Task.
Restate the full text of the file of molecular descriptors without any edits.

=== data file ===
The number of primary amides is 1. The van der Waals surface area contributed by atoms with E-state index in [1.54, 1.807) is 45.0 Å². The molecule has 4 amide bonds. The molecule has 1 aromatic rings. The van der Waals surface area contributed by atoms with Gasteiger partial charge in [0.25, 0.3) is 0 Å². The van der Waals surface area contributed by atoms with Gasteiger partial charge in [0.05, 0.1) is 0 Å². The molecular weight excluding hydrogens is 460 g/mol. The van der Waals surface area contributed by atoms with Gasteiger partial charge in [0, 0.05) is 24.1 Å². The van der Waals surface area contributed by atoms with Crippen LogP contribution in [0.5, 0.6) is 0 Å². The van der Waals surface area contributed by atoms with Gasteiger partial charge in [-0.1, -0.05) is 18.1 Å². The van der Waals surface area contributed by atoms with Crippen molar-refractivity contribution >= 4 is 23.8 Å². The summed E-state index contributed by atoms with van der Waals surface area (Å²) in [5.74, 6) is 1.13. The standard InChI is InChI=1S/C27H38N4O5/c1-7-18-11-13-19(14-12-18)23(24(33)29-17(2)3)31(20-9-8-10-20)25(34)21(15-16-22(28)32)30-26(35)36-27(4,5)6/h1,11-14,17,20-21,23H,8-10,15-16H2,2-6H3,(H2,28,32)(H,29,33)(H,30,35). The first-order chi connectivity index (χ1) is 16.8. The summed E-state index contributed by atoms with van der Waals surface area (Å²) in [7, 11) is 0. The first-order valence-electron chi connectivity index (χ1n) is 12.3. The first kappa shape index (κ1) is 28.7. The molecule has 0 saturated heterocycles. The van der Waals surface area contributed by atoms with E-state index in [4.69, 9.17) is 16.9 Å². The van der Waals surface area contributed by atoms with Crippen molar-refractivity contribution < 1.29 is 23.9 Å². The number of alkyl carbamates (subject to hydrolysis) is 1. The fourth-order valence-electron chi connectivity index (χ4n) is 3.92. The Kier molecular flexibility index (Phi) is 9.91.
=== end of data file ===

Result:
The number of primary amides is 1. The van der Waals surface area contributed by atoms with E-state index in [1.54, 1.807) is 45.0 Å². The molecule has 4 amide bonds. The molecule has 1 aromatic rings. The van der Waals surface area contributed by atoms with Gasteiger partial charge in [0.25, 0.3) is 0 Å². The van der Waals surface area contributed by atoms with Gasteiger partial charge in [0.05, 0.1) is 0 Å². The molecular weight excluding hydrogens is 460 g/mol. The van der Waals surface area contributed by atoms with Gasteiger partial charge in [0, 0.05) is 24.1 Å². The van der Waals surface area contributed by atoms with Crippen LogP contribution in [0.5, 0.6) is 0 Å². The van der Waals surface area contributed by atoms with Gasteiger partial charge in [-0.1, -0.05) is 18.1 Å². The van der Waals surface area contributed by atoms with Crippen molar-refractivity contribution >= 4 is 23.8 Å². The summed E-state index contributed by atoms with van der Waals surface area (Å²) in [5.74, 6) is 1.13. The standard InChI is InChI=1S/C27H38N4O5/c1-7-18-11-13-19(14-12-18)23(24(33)29-17(2)3)31(20-9-8-10-20)25(34)21(15-16-22(28)32)30-26(35)36-27(4,5)6/h1,11-14,17,20-21,23H,8-10,15-16H2,2-6H3,(H2,28,32)(H,29,33)(H,30,35). The first-order chi connectivity index (χ1) is 16.8. The summed E-state index contributed by atoms with van der Waals surface area (Å²) in [7, 11) is 0. The first-order valence-electron chi connectivity index (χ1n) is 12.3. The first kappa shape index (κ1) is 28.7. The molecule has 0 saturated heterocycles. The van der Waals surface area contributed by atoms with E-state index in [4.69, 9.17) is 16.9 Å². The van der Waals surface area contributed by atoms with Crippen molar-refractivity contribution < 1.29 is 23.9 Å². The number of alkyl carbamates (subject to hydrolysis) is 1. The fourth-order valence-electron chi connectivity index (χ4n) is 3.92. The Kier molecular flexibility index (Phi) is 9.91.